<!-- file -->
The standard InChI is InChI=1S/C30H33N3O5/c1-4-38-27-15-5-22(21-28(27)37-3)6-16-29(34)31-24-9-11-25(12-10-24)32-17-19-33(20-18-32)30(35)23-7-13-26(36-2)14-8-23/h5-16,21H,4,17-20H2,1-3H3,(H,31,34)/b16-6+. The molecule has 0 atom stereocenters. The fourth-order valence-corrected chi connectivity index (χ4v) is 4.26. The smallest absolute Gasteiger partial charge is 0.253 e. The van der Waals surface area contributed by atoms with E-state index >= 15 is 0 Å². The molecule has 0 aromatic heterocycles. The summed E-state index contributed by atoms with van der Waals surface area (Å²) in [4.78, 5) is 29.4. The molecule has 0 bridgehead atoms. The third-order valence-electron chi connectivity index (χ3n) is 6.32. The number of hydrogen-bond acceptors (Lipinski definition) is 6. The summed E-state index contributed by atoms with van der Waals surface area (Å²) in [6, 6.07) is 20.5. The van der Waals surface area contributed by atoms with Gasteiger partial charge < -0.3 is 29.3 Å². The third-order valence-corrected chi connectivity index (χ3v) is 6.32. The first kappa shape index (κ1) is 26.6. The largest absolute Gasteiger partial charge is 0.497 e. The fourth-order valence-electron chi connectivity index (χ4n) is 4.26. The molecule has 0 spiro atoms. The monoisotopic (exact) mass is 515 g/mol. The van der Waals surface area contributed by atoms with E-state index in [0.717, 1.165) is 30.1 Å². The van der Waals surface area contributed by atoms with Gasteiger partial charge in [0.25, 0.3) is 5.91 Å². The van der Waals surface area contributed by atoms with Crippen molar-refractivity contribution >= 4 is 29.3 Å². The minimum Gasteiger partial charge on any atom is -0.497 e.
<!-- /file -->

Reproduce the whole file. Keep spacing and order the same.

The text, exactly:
The standard InChI is InChI=1S/C30H33N3O5/c1-4-38-27-15-5-22(21-28(27)37-3)6-16-29(34)31-24-9-11-25(12-10-24)32-17-19-33(20-18-32)30(35)23-7-13-26(36-2)14-8-23/h5-16,21H,4,17-20H2,1-3H3,(H,31,34)/b16-6+. The molecule has 0 atom stereocenters. The fourth-order valence-corrected chi connectivity index (χ4v) is 4.26. The smallest absolute Gasteiger partial charge is 0.253 e. The van der Waals surface area contributed by atoms with E-state index >= 15 is 0 Å². The molecule has 0 aromatic heterocycles. The summed E-state index contributed by atoms with van der Waals surface area (Å²) in [4.78, 5) is 29.4. The molecule has 0 bridgehead atoms. The third-order valence-electron chi connectivity index (χ3n) is 6.32. The number of hydrogen-bond acceptors (Lipinski definition) is 6. The summed E-state index contributed by atoms with van der Waals surface area (Å²) in [6, 6.07) is 20.5. The van der Waals surface area contributed by atoms with Gasteiger partial charge < -0.3 is 29.3 Å². The third-order valence-corrected chi connectivity index (χ3v) is 6.32. The first kappa shape index (κ1) is 26.6. The largest absolute Gasteiger partial charge is 0.497 e. The fourth-order valence-electron chi connectivity index (χ4n) is 4.26. The molecule has 0 spiro atoms. The monoisotopic (exact) mass is 515 g/mol. The van der Waals surface area contributed by atoms with E-state index in [0.717, 1.165) is 30.1 Å². The van der Waals surface area contributed by atoms with Gasteiger partial charge in [0.25, 0.3) is 5.91 Å². The van der Waals surface area contributed by atoms with Crippen molar-refractivity contribution >= 4 is 29.3 Å². The minimum Gasteiger partial charge on any atom is -0.497 e.